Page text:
Girls can't find bridegrooms in this village
Deprived of their childhood even before they could walk, the children, mostly Dalits, of Kachhariadih village have been crippled by fluorosis, writes Vijay Swaroopindia Updated: Dec 02, 2006 19:54 IST
The Fluorosis affected Kachariadih village in Nawada district, about eight kms from the headquarters of Rajauli sub-division in the district, has been facing a peculiar social problem for the last three years.
Parents of girls of marriageable age here are finding it difficult to get bridegrooms for their daughters. About 80 per cent of the population is disabled due to the high fluoride content in the drinking water.
“Who will marry the girls from this village after knowing the condition of the people here,” said Dr SP Singh, a doctor in the sub-divisional hospital, Rajauli.
“Most of the girls of marriageable age are afflicted with fluorosis. Considering that marriages in the countryside are solemnised at an early age, there must be around 75-100 girls in the village who are waiting to find a bridegroom,” said Professor K K Singh and Neeraj Kumar, of the Department of Environmental Sciences, AN College, which conducted a study on fluoride content in the village water.
Deprived of their childhood even before they could walk, the children, mostly Dalits, of Kachhariadih village have been crippled by fluorosis.
“The fluoride content in water tested at most of the places in the village is 3 PPM, which is much above the permissible level of 1 PPM. Out of 12 hand pumps in the village, all of them had fluoride content in excess of the normal quantity,” said the members of the A N College team.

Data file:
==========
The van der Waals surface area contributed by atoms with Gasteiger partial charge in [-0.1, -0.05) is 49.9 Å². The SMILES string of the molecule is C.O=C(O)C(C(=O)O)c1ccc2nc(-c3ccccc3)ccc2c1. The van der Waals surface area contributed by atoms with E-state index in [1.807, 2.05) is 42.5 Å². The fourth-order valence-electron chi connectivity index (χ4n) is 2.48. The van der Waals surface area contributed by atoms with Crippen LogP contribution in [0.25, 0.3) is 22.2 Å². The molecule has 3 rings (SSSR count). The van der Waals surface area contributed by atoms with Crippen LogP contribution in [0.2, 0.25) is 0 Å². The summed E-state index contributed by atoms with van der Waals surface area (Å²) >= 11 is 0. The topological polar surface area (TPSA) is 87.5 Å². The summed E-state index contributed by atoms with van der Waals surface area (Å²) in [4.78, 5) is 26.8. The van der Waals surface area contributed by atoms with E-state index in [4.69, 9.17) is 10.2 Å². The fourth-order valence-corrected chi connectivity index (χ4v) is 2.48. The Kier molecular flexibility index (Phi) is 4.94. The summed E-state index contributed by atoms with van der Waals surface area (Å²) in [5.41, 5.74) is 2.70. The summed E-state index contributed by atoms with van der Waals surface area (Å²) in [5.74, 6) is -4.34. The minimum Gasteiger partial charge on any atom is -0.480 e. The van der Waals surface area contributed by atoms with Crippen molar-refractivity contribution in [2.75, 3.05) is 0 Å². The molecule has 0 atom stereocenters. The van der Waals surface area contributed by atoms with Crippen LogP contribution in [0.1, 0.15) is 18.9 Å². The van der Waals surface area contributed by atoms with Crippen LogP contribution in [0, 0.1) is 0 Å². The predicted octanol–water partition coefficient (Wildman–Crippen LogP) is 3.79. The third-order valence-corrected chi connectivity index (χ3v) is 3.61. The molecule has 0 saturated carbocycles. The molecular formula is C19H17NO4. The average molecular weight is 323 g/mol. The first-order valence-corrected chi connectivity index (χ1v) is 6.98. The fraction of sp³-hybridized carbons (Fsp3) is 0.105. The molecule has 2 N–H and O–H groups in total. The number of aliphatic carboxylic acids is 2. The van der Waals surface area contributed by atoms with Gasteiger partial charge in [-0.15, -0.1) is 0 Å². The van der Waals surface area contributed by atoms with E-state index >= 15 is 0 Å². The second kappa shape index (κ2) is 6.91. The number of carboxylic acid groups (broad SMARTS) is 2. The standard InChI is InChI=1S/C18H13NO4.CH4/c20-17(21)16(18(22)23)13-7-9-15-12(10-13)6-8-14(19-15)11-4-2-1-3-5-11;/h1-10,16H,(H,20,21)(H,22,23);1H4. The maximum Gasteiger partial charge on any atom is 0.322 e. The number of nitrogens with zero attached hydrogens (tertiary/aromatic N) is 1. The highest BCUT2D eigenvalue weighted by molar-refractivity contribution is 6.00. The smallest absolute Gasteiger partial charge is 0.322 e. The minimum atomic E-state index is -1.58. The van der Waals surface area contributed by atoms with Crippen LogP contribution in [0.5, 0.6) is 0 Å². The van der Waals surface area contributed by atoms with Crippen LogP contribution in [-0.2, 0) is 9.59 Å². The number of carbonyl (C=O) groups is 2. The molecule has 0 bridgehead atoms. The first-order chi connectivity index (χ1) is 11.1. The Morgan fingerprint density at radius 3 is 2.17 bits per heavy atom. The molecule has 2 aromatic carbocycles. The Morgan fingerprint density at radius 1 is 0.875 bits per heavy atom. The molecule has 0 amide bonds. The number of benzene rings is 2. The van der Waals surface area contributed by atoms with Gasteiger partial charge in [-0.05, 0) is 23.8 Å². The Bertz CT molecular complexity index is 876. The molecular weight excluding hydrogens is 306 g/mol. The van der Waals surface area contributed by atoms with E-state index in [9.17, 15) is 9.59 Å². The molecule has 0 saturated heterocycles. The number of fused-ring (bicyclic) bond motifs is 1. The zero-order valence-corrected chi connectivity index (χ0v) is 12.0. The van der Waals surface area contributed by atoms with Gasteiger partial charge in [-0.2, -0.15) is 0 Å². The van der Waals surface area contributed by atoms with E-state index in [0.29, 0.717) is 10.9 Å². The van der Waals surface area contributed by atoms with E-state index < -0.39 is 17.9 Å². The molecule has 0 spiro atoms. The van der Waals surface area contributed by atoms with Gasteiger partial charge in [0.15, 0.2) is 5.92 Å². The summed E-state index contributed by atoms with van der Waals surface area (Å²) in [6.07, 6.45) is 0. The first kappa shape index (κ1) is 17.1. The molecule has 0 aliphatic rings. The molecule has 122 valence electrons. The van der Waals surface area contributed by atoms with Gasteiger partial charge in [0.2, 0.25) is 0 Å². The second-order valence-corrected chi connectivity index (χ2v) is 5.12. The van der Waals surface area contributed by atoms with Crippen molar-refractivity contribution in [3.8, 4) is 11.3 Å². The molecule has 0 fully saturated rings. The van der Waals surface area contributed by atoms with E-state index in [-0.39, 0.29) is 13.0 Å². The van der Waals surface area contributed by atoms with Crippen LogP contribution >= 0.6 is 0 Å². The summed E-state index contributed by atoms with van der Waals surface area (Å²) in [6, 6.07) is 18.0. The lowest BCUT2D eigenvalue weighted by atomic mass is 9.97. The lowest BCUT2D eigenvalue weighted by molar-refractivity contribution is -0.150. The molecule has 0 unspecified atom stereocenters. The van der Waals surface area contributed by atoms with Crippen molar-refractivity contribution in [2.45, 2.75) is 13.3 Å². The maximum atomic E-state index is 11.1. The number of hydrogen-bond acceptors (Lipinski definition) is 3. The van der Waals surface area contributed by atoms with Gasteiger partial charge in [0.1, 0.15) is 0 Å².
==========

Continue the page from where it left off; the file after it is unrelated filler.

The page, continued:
However, Dr Singh of Rajauli speaks of much higher content. “It’s more than 8 PPM,” he said. “Even goats in the village are seen with deformity,” said Neeraj Kumar.
Not only that, the team that surveyed water contents of Rajauli police station, SDPO office, SDM office, Rajauli block, etc., was surprised to find fluoride contents there as well. “I have become physically challenged due to contaminated water. Both my legs and hands are very weak. I can neither walk nor go to school,” said Pankaj Kumar, a child.
Villagers say that despite repeated promises over the last 15 years, the government has done nothing to treat the water they drink.
“The government had made a water tank but we are not getting any water supply. We are forced to drink the contaminated water due to lack of safe drinking water,” said Sudamia Devi.
Safe water indeed continues to be a pipedream. Though a water tower had been built and a pump installed there, lack of power had rendered it useless.
Vijay Swaroop Email: firstname.lastname@example.org